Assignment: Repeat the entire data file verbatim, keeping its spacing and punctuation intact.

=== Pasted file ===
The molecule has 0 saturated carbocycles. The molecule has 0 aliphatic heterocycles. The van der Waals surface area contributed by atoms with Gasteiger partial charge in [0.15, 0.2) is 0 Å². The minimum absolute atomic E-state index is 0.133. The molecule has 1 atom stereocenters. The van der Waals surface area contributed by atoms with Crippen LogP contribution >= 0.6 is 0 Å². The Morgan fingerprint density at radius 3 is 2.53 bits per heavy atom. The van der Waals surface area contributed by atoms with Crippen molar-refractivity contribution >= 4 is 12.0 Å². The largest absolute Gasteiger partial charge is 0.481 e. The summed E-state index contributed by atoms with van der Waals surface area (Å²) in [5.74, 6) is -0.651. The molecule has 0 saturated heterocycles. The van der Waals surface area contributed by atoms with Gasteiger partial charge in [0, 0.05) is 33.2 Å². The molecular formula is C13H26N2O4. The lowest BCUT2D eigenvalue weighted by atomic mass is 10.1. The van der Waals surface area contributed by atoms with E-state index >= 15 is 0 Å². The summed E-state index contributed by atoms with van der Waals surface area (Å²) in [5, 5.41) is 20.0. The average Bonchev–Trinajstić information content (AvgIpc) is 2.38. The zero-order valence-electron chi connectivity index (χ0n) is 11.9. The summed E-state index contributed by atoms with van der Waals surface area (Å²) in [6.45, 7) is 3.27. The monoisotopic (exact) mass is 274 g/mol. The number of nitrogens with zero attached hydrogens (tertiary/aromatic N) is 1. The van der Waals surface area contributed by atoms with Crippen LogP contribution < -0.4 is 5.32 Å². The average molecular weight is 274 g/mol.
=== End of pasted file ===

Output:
The molecule has 0 saturated carbocycles. The molecule has 0 aliphatic heterocycles. The van der Waals surface area contributed by atoms with Gasteiger partial charge in [0.15, 0.2) is 0 Å². The minimum absolute atomic E-state index is 0.133. The molecule has 1 atom stereocenters. The van der Waals surface area contributed by atoms with Crippen LogP contribution >= 0.6 is 0 Å². The Morgan fingerprint density at radius 3 is 2.53 bits per heavy atom. The van der Waals surface area contributed by atoms with Crippen molar-refractivity contribution >= 4 is 12.0 Å². The largest absolute Gasteiger partial charge is 0.481 e. The summed E-state index contributed by atoms with van der Waals surface area (Å²) in [5.74, 6) is -0.651. The molecule has 0 saturated heterocycles. The van der Waals surface area contributed by atoms with Gasteiger partial charge in [0, 0.05) is 33.2 Å². The molecular formula is C13H26N2O4. The lowest BCUT2D eigenvalue weighted by atomic mass is 10.1. The van der Waals surface area contributed by atoms with E-state index >= 15 is 0 Å². The summed E-state index contributed by atoms with van der Waals surface area (Å²) in [5, 5.41) is 20.0. The average Bonchev–Trinajstić information content (AvgIpc) is 2.38. The zero-order valence-electron chi connectivity index (χ0n) is 11.9. The summed E-state index contributed by atoms with van der Waals surface area (Å²) in [6.45, 7) is 3.27. The monoisotopic (exact) mass is 274 g/mol. The number of nitrogens with zero attached hydrogens (tertiary/aromatic N) is 1. The van der Waals surface area contributed by atoms with Crippen LogP contribution < -0.4 is 5.32 Å². The average molecular weight is 274 g/mol.